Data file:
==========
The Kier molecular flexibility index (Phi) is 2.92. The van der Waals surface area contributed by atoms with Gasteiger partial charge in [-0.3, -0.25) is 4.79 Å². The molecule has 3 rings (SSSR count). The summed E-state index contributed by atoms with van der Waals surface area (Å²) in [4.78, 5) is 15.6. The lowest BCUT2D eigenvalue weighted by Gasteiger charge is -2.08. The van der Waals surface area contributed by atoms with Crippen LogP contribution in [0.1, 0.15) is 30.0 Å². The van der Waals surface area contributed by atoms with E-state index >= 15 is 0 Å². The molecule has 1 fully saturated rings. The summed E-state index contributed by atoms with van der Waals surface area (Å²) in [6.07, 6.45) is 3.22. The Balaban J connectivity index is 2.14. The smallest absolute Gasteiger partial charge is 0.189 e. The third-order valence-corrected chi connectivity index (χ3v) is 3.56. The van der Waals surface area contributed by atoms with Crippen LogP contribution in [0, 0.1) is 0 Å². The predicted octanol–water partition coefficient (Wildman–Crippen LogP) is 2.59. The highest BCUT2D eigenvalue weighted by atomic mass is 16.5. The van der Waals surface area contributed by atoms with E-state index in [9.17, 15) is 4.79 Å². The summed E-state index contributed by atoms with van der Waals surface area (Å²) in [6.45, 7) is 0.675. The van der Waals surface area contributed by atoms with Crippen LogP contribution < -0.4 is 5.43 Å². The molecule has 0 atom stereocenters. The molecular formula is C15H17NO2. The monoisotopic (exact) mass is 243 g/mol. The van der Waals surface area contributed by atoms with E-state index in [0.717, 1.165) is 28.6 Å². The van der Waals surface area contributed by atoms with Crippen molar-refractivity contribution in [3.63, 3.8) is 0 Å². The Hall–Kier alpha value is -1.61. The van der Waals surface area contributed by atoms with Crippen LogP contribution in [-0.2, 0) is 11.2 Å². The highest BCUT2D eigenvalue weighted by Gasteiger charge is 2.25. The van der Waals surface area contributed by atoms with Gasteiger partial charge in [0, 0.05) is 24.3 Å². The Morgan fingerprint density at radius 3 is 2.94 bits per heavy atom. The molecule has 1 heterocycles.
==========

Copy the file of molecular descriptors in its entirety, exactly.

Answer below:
The Kier molecular flexibility index (Phi) is 2.92. The van der Waals surface area contributed by atoms with Gasteiger partial charge in [-0.3, -0.25) is 4.79 Å². The molecule has 3 rings (SSSR count). The summed E-state index contributed by atoms with van der Waals surface area (Å²) in [4.78, 5) is 15.6. The lowest BCUT2D eigenvalue weighted by Gasteiger charge is -2.08. The van der Waals surface area contributed by atoms with Crippen LogP contribution in [0.1, 0.15) is 30.0 Å². The van der Waals surface area contributed by atoms with E-state index >= 15 is 0 Å². The molecule has 1 fully saturated rings. The summed E-state index contributed by atoms with van der Waals surface area (Å²) in [6.07, 6.45) is 3.22. The Balaban J connectivity index is 2.14. The smallest absolute Gasteiger partial charge is 0.189 e. The third-order valence-corrected chi connectivity index (χ3v) is 3.56. The van der Waals surface area contributed by atoms with Crippen LogP contribution in [0, 0.1) is 0 Å². The predicted octanol–water partition coefficient (Wildman–Crippen LogP) is 2.59. The highest BCUT2D eigenvalue weighted by atomic mass is 16.5. The van der Waals surface area contributed by atoms with E-state index in [9.17, 15) is 4.79 Å². The summed E-state index contributed by atoms with van der Waals surface area (Å²) in [6.45, 7) is 0.675. The van der Waals surface area contributed by atoms with Crippen LogP contribution < -0.4 is 5.43 Å². The molecule has 0 atom stereocenters. The molecular formula is C15H17NO2. The monoisotopic (exact) mass is 243 g/mol. The van der Waals surface area contributed by atoms with E-state index in [0.717, 1.165) is 28.6 Å². The van der Waals surface area contributed by atoms with Crippen molar-refractivity contribution in [3.63, 3.8) is 0 Å². The Hall–Kier alpha value is -1.61. The van der Waals surface area contributed by atoms with Crippen LogP contribution in [-0.2, 0) is 11.2 Å². The highest BCUT2D eigenvalue weighted by Gasteiger charge is 2.25. The van der Waals surface area contributed by atoms with Gasteiger partial charge in [0, 0.05) is 24.3 Å². The Morgan fingerprint density at radius 3 is 2.94 bits per heavy atom. The molecule has 1 heterocycles.